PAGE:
Year 2000 threat not as serious as feared Fear: Forget about stockpiling months' worth of cash and food -- a few days' worth should suffice, experts now say.

November 23, 1998|By David Hayes | David Hayes,KNIGHT RIDDER/TRIBUNE LpA

Some experts who have been warning about a technological Armageddon caused by year 2000 computer problems now are telling Americans to chill out.

It's just not necessary to stockpile months' worth of food and water, convert bank accounts into cash, squirrel away guns and ammunition or buy generators to weather power outages.

"Our perspective right now is that the basic infrastructure of the country will hold," John Koskinen, chairman of the President's Council on Year 2000 Conversion, said in an interview. "The banking system is in very good shape."

Still, experts are not suggesting that Americans forget about the year 2000 computer problem. As a precaution, they're advising people to put aside enough food, water, fuel, medical supplies and cash to last a few days. And they're suggesting they make sure the companies they work for are prepared for 2000.

But at the same time they are seeing a growing Y2K paranoia in the country, four experts are softening statements they made earlier in the year. Some had predicted that year 2000 problems would shut down banks and bring the American infrastructure tumbling down.

"I'm more positive than I was six months ago." said Sen. Robert F. Bennett, a Utah Republican who is chairman of the Senate Special Committee on the Year 2000 Technology Problem.

Bennett said he still believed that there would be a "fairly major disruption that will come of this. But I'm now beginning to think the overseas problem will affect us more than I thought and that the U.S. is in better shape than I thought."

Bennett's comments were backed by Jim Cassell, author of a recent GartnerGroup research study that advises Americans not to go overboard.

Even Canadian computer programmer Peter de Jager, who is generally recognized as the first to bring the year 2000 problem into the public arena and has been an alarmist on the issue, said that now there might be too much alarm.

"The people who say buy a cabin in the woods and take your money out of the banks and the markets, they're not only silly, these are self-fulfilling prophesies," de Jager said. "If everyone takes their money out of the banks, the banks will fail."

The year 2000 problem is a programming glitch that could cause some computers and computer-controlled equipment to quit working or provide bad information at the turn of the century. The problem stems from computer systems and billions of computer chips that might read the "00" in a computer program as "1900" rather than "2000."

With just 59 weeks remaining before that date, the strongest moderating comments are coming from GartnerGroup, a Connecticut-based technology consulting firm that is considered to be the nation's leading researcher on the year 2000 computer problem.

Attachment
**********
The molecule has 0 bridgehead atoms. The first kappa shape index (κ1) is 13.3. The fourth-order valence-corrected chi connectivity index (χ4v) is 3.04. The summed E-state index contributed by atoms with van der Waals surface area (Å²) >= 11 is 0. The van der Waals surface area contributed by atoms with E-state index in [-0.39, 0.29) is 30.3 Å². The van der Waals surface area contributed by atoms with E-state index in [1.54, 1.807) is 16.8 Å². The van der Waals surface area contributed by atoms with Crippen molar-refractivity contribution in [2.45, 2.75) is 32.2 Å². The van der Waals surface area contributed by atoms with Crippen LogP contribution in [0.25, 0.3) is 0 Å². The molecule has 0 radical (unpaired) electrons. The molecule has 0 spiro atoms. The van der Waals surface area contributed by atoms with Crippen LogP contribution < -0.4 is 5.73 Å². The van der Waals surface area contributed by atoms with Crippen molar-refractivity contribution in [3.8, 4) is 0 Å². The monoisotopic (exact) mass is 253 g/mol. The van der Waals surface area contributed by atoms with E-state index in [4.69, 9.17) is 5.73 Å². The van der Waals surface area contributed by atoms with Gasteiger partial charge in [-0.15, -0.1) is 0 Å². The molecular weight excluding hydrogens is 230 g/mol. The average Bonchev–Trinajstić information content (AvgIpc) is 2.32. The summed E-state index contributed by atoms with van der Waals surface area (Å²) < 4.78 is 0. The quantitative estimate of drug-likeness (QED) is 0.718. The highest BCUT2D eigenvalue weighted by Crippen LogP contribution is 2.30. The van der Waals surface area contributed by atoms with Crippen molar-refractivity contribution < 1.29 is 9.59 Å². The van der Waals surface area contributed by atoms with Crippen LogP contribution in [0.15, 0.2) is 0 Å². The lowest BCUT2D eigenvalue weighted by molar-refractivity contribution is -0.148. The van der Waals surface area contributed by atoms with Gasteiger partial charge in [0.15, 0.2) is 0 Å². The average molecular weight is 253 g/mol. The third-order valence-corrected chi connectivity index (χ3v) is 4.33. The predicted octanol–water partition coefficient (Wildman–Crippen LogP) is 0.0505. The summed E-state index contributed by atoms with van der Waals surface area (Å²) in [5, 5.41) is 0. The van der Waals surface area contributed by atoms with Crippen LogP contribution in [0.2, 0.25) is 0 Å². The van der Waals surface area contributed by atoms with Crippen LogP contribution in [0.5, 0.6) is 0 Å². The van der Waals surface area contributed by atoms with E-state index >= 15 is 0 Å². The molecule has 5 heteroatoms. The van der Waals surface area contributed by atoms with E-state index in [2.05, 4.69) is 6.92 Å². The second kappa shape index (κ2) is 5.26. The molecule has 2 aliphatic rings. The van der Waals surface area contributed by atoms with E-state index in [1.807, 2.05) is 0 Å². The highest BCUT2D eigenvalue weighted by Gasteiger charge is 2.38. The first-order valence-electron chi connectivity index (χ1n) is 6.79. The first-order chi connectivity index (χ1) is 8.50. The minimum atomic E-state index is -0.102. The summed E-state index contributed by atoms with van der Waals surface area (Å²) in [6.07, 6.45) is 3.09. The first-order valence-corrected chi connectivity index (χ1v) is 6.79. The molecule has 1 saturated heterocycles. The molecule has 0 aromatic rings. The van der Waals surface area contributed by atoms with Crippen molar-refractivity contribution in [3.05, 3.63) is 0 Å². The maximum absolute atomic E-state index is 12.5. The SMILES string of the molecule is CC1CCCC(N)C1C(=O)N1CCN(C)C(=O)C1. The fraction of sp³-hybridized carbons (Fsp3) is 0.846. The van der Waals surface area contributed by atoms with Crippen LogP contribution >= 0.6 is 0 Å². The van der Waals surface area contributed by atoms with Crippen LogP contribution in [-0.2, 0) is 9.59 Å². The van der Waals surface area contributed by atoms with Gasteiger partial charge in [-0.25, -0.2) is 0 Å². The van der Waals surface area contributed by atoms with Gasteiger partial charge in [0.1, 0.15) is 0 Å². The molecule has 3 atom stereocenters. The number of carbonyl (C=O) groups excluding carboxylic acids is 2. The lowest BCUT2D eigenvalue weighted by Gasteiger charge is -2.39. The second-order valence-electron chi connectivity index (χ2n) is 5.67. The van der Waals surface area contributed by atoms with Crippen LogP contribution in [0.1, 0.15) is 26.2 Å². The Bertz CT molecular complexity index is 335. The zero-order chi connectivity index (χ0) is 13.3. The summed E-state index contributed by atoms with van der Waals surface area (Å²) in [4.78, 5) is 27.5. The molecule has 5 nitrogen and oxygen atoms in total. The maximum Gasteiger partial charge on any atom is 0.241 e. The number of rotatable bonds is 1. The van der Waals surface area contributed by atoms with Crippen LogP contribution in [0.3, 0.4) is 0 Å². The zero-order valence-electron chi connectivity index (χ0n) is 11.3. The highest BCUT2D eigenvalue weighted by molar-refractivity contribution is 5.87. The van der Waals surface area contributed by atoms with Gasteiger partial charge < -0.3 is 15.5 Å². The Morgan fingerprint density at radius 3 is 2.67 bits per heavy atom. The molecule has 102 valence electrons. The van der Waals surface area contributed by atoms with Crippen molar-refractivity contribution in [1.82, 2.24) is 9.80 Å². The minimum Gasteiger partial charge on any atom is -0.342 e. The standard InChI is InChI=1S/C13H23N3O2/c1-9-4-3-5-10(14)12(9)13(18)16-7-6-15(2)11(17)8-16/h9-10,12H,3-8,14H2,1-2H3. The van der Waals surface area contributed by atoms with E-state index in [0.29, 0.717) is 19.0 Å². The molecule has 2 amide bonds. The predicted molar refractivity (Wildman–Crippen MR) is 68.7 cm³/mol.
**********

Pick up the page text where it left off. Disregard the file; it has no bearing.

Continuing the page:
"The year 2000 problem is analogous to a major storm," researchers at GartnerGroup said in the report. "In this case it will be, at worst, similar to a hurricane, cyclone or bad snowstorm. For individuals, the year 2000 will not be a catastrophe such as a severe earthquake, a huge asteroid crashing into the earth or a nuclear war."

Although GartnerGroup analysts are advising Americans to take some precautions - including keeping a limited amount of cash, food, water, fuel and medical supplies on hand Dec. 31, 1999 - the firm said doomsday predictions for Jan. 1, 2000, were all hype.

Any serious year 2000-related computer problems that result in power-plant shutdowns or interrupt critical services after midnight Dec. 31, 1999, should be repaired within days or even hours of the problem, said Cassell, GartnerGroup vice president and director of research.

Because New Year's Eve 1999 falls on a Friday, businesses and governments will have Saturday and Sunday to fix any problems.

GartnerGroup analysts based their projections on data gathered from 15,000 companies in 87 countries.

The GartnerGroup report is an unusual departure for the firm, which aims most of its work toward large businesses or industry groups. This report, a compilation of comments from 18 GartnerGroup analysts, is aimed at consumers.

Cassell said the myths and fallacies circulating around the year 2000 problem led to the 15-page document.

"We've been reading an awful lot of what we think are irresponsible statements that could lead people to do some unnatural acts," Cassell said. "People [suggest] that everyone take money out of banks and convert it into gold or liquidate stocks. We've heard people say, 'You'd better get a gun, because if you don't people are going to break into your house and steal your food.'

"It's not good for people to be even thinking about that kind of hype," Cassell said. "So, for the first time, we decided to write something for the general public rather than our clients."

De Jager, a year 2000 author and publisher of the Internet's most popular Web site on the issue, said fear of the unknown was driving a year 2000 paranoia.

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